V8 exploits – so hot right now

V8 logo: Public domain / Image: PortSwigger Ltd

Google is offering an enhanced bug bounty for “high quality” reports that show how vulnerabilities in the open source V8 JavaScript engine might potentially be used as part of a real-world attack.

Previously exploits had to be fully functional to be rewarded at the highest tier – ‘high-quality report with functional exploit’ – and qualify for Google’s top tier of bug bounty pay-outs.

Now, though, the browser maker says that it’s making it easier to qualify for higher rewards and treating its V8 JavaScript engine as a special case in the hope of learning more about the exploitability of different bug classes, and the mechanisms that can lead from an initial bug to a full exploit.

“Demonstration of how a bug might be exploited is one factor that the panel may use to determine that a report is ‘high-quality’, our second highest tier, but we want to encourage more of this type of analysis,” says Chrome Vulnerability Rewards panellist Martin Barbella in a blog post.

“This information is very useful for us when planning future mitigations, making release decisions, and fixing bugs faster. We also know it requires a bit more effort for our reporters, and that effort should be rewarded.”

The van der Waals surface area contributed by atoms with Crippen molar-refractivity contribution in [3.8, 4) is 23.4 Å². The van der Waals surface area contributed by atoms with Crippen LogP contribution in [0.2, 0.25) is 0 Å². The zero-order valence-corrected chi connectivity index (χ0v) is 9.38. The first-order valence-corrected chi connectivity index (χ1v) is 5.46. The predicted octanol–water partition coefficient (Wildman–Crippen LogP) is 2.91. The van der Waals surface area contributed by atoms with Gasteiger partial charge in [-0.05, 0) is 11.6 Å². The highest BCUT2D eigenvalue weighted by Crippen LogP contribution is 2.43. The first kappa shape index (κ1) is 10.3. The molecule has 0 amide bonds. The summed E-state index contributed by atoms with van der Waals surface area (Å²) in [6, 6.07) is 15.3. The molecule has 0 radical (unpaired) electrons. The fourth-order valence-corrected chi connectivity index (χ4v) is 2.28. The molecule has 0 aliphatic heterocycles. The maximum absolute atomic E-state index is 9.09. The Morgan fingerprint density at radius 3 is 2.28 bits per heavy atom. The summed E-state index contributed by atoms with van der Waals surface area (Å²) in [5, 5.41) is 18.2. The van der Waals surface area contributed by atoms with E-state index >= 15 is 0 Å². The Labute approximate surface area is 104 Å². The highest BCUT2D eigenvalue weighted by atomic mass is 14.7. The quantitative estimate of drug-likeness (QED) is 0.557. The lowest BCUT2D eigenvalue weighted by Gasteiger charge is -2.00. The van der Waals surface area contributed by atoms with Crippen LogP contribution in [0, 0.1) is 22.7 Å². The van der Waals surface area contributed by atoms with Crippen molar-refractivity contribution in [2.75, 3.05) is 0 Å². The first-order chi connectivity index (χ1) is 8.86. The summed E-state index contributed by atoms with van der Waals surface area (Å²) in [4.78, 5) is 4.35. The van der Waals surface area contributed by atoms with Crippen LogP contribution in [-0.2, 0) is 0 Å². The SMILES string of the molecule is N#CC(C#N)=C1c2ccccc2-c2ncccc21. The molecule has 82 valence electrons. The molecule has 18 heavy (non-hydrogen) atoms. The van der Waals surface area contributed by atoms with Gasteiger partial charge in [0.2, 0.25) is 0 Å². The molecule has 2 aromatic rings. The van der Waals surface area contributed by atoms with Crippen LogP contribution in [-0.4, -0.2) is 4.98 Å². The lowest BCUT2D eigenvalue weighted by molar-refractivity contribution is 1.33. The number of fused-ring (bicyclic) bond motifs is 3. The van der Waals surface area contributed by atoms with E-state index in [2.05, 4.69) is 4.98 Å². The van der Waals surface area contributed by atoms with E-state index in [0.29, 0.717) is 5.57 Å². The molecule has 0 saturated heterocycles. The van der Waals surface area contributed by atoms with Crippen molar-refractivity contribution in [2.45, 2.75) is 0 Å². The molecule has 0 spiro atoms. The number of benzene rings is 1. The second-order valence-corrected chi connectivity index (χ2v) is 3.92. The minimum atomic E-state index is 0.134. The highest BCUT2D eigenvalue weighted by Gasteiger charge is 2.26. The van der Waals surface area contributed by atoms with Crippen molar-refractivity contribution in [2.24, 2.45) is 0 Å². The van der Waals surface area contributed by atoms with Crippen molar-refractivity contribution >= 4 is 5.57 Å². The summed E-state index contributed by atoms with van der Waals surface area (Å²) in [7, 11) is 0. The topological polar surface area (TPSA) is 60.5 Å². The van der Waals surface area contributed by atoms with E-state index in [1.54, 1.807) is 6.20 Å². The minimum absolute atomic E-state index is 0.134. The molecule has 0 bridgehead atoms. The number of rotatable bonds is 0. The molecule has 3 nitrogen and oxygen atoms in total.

Start your engines

Reports qualifying for the new bonus will get double the previous amount. A high-quality report with functional exploit of a renderer or remote code execution/memory corruption in a sandboxed process, for example, will now net its discoverer up to $20,000.

And researchers shouldn’t have to jump through too many hoops to qualify for the new rewards.

“Any V8 bug report which would have previously been rewarded at the high-quality report with functional exploit level will likely qualify with no additional effort from the reporter. By definition, these demonstrate that the issue was exploitable,” says Barbella.

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“V8 reports at the high-quality level may also qualify if they include evidence that the bug is exploitable as part of their analysis.”

There’s more information on changes to the Chrome Vulnerability Reward Program here.

Google appears to be ramping up its browser engine security efforts more generally. In October, the company launched a new pilot project offering $50,000 in cloud computing credits for new approaches to JavaScript engine fuzzing.

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